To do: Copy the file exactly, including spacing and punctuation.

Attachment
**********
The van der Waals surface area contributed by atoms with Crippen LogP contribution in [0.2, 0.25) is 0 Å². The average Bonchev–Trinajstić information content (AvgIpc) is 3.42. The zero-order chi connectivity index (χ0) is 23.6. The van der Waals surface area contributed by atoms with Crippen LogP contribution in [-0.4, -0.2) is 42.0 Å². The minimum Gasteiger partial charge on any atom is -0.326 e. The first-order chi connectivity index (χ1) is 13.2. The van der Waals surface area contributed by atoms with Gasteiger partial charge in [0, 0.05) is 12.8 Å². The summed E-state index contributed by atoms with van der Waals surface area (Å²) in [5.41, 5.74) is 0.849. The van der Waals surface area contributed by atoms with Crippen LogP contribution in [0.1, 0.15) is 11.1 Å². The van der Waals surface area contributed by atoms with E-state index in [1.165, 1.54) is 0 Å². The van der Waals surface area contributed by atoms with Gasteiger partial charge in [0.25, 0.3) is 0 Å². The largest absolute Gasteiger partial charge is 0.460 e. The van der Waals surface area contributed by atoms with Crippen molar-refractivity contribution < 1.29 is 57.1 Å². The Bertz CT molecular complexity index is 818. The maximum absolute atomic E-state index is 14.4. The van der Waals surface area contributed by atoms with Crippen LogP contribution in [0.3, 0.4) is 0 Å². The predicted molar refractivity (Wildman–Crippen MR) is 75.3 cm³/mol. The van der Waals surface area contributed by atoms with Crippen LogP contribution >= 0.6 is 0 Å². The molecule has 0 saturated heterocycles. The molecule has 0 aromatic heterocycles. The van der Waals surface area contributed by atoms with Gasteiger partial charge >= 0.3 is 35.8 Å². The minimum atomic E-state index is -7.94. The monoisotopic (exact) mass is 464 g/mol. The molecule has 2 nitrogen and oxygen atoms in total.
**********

The van der Waals surface area contributed by atoms with Crippen LogP contribution in [0.2, 0.25) is 0 Å². The average Bonchev–Trinajstić information content (AvgIpc) is 3.42. The zero-order chi connectivity index (χ0) is 23.6. The van der Waals surface area contributed by atoms with Crippen LogP contribution in [-0.4, -0.2) is 42.0 Å². The minimum Gasteiger partial charge on any atom is -0.326 e. The first-order chi connectivity index (χ1) is 13.2. The van der Waals surface area contributed by atoms with Gasteiger partial charge in [0, 0.05) is 12.8 Å². The summed E-state index contributed by atoms with van der Waals surface area (Å²) in [5.41, 5.74) is 0.849. The van der Waals surface area contributed by atoms with Crippen LogP contribution in [0.1, 0.15) is 11.1 Å². The van der Waals surface area contributed by atoms with E-state index in [1.165, 1.54) is 0 Å². The van der Waals surface area contributed by atoms with Gasteiger partial charge in [0.25, 0.3) is 0 Å². The largest absolute Gasteiger partial charge is 0.460 e. The van der Waals surface area contributed by atoms with Crippen molar-refractivity contribution < 1.29 is 57.1 Å². The Bertz CT molecular complexity index is 818. The maximum absolute atomic E-state index is 14.4. The van der Waals surface area contributed by atoms with Crippen LogP contribution in [0.3, 0.4) is 0 Å². The predicted molar refractivity (Wildman–Crippen MR) is 75.3 cm³/mol. The van der Waals surface area contributed by atoms with Crippen LogP contribution >= 0.6 is 0 Å². The molecule has 0 saturated heterocycles. The molecule has 0 aromatic heterocycles. The van der Waals surface area contributed by atoms with Gasteiger partial charge >= 0.3 is 35.8 Å². The minimum atomic E-state index is -7.94. The monoisotopic (exact) mass is 464 g/mol. The molecule has 2 nitrogen and oxygen atoms in total.